I'm planning to cut the notches for the carlings on the plan then bent them to shape. Only then I will build the sailroom to be able to measure the height from the model. Hope this works...


Thanks to everyone for Your motivating words
 
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Hello Dan,
You have done such an amazing job on your cross section. You are an outstanding modeler. Never underestimate yourself. Remember, " Where there is a will, there is a way."

Raymond
 
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Thank You Raymand for Your kind words and everybody who is following along.
An outstanding modeler sounds good but I'm far from it :p. Although with every little succes we gain confidence.
This evening's work consisted of cutting the notches for the carlings and the carlings themselves.

To cut the notches I built a small vise with angled jaws. The two blocks are glued to a base and hold the workpiece tight enough to mill it.

E792A149-2A56-4A30-A5F6-81FDB5DF1C7E.jpeg
54AB42E7-34FA-4AA7-AC8C-5C291F7F0EED.jpeg

Then I test fitted the beams and carlings on my plan (the beams are temporarily fixed with rubber cement). The notches are marked for the ledges and ready to be milled.

I marked the required width (approximated for simplicity) so I don't accidently cut with the wrong diameter...

926D50F7-2EC7-4487-AB4E-AF5EE5A10F4E.jpeg

79606AFE-5FFE-4F43-881F-26E2F5962DEE.jpeg

I'm surprised at how well it went to cut the notches and sand the carlings to the correct angle of the notches. The result is visually the same as to cut them by hand with chisels but a lot faster (once the "vise" was ready).

I will chisel the ones that remain visible.
 
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Thank You.
Progress is slow as I had to redo several carlings. The lodging knees are shaped and temporarily fitted:

5097AAE5-17D1-49E5-BD8B-585FC4BECBCF.jpeg

testing the width of the ledges:

671755F3-8703-4D95-81AB-9E673D3782B1.jpeg

The mast partners and chocks where challenging.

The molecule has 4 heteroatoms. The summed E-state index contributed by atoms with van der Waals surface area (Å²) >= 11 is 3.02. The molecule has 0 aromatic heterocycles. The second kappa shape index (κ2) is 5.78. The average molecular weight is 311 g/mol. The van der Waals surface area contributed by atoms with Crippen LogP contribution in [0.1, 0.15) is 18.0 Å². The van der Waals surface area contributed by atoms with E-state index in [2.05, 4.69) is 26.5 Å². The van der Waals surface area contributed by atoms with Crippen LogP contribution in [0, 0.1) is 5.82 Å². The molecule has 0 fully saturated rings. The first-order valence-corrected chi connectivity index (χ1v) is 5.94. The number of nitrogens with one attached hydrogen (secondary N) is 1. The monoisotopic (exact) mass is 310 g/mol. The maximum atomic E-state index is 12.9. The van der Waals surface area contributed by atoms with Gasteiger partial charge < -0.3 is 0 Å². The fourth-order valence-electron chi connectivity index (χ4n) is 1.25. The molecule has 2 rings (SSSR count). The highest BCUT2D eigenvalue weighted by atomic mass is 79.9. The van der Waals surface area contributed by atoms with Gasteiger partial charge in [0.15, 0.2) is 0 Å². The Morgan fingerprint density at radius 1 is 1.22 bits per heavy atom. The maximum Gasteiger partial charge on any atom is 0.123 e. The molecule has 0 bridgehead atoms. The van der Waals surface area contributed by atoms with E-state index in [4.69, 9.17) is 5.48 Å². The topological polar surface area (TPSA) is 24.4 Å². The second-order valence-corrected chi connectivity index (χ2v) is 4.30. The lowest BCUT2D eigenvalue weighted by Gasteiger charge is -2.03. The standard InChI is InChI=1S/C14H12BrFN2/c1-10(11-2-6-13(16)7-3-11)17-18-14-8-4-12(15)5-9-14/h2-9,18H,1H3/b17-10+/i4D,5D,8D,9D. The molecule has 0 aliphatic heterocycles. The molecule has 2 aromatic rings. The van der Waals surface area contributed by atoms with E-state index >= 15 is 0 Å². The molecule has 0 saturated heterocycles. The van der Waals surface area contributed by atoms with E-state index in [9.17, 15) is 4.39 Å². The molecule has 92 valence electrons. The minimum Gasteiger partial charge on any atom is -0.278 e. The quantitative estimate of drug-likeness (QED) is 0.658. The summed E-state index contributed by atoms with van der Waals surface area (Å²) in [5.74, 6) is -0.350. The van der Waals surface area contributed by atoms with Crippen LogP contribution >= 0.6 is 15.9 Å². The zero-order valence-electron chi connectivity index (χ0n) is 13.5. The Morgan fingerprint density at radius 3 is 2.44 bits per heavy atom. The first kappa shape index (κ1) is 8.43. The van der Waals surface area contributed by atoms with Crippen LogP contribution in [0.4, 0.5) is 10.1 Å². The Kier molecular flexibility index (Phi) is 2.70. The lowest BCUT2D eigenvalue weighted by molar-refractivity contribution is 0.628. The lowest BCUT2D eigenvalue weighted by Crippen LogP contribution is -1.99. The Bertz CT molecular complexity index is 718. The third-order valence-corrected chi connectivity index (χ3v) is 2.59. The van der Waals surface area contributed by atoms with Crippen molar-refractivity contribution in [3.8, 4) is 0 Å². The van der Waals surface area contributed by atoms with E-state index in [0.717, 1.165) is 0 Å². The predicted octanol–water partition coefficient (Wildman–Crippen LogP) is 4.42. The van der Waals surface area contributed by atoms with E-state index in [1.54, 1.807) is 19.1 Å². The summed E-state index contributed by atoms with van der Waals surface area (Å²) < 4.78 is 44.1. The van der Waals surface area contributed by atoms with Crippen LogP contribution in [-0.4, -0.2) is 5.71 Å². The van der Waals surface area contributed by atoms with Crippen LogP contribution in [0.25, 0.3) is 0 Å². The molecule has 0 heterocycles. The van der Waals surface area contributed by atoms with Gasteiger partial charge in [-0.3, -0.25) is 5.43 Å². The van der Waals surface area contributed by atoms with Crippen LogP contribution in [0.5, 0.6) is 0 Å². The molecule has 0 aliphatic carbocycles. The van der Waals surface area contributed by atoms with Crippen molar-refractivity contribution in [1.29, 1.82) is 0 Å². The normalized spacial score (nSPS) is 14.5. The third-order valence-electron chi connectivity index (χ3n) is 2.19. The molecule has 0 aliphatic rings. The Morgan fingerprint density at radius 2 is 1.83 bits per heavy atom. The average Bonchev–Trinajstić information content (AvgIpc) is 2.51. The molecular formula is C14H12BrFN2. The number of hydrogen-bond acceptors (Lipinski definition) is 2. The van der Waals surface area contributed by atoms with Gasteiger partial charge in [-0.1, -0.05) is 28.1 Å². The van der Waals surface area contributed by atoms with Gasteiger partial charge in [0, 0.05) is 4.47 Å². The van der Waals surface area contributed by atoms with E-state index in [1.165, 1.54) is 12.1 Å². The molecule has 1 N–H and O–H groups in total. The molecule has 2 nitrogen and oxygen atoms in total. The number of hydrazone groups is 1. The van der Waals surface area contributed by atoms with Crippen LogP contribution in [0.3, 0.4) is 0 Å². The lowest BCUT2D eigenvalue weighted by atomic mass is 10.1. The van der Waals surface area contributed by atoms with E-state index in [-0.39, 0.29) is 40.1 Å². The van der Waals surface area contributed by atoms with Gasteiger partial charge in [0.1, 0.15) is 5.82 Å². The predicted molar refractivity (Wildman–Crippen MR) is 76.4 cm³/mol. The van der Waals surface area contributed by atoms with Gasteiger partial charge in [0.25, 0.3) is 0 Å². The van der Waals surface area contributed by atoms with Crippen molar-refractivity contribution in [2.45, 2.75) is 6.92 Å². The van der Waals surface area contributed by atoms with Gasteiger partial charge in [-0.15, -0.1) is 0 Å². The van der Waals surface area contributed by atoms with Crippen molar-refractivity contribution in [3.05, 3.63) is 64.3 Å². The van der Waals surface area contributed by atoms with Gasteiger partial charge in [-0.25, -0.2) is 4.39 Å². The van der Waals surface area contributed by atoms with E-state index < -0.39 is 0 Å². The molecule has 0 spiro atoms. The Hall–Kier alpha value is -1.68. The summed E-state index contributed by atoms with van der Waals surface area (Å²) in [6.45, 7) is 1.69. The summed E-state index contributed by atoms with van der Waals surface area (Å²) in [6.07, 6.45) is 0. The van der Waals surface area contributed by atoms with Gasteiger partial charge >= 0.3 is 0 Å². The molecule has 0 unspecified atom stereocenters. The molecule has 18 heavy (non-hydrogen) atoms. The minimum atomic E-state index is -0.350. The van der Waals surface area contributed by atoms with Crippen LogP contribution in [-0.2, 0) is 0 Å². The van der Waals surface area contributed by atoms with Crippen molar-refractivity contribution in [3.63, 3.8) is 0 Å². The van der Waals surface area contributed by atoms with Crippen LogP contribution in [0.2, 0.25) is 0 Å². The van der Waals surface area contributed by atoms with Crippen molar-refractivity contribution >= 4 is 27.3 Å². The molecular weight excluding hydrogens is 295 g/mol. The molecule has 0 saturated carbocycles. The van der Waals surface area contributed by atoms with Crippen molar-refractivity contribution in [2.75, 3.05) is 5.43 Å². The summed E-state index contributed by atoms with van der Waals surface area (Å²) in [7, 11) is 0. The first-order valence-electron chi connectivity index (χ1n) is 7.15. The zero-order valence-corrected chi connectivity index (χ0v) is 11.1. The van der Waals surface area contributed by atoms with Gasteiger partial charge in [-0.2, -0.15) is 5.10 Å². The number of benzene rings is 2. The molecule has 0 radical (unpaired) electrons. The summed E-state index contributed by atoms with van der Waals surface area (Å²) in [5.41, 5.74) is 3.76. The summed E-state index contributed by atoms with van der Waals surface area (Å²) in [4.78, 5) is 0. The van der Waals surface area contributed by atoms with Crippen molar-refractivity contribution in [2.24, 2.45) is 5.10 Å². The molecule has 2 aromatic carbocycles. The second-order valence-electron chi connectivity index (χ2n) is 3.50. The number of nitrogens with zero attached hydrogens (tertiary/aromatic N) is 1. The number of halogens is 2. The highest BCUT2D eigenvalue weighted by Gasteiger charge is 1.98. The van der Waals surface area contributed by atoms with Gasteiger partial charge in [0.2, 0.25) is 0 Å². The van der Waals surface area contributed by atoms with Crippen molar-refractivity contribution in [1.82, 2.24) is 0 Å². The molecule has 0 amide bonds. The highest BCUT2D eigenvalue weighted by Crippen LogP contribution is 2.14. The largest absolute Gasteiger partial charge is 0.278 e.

F24D7904-8CB2-48A1-9201-1E0237567DF1.jpeg

Nothing is glued yet, only lightly with rubber cement to test the fit.

7242D1A4-56EA-4727-9D8D-5B47E7FA6878.jpeg
 
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Beautiful execution Dan. She looks better every time you do something to her. Looking forward to your next update.

Ray
 
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After a little pause I can finally continue work on the cross section. After all it has to be finished when I receive the Trident Alert :p

Added a few planks on the lower deck for the sailroom:

IMG_1934.jpg

And the main deck framework is done, glued and sanded. Now I can start work on the sailroom...


IMG_1935.jpg

I rounded the corners of the main Hatchway frame:

IMG_1938.jpg






IMG_1937.jpg

Still have to apply oil to the sanded areas to bring everything back to the same tone.
 
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After a little pause I can finally continue work on the cross section. After all it has to be finished when I receive the Trident Alert :p

Added a few planks on the lower deck for the sailroom:

View attachment 172771

And the main deck framework is done, glued and sanded. Now I can start work on the sailroom...


View attachment 172772

I rounded the corners of the main Hatchway frame:

View attachment 172774






View attachment 172773

Still have to apply oil to the sanded areas to bring everything back to the same tone.
Hello Dan
it's looking beautiful Thumbsup
You better hurry because the alert is coming soon;):p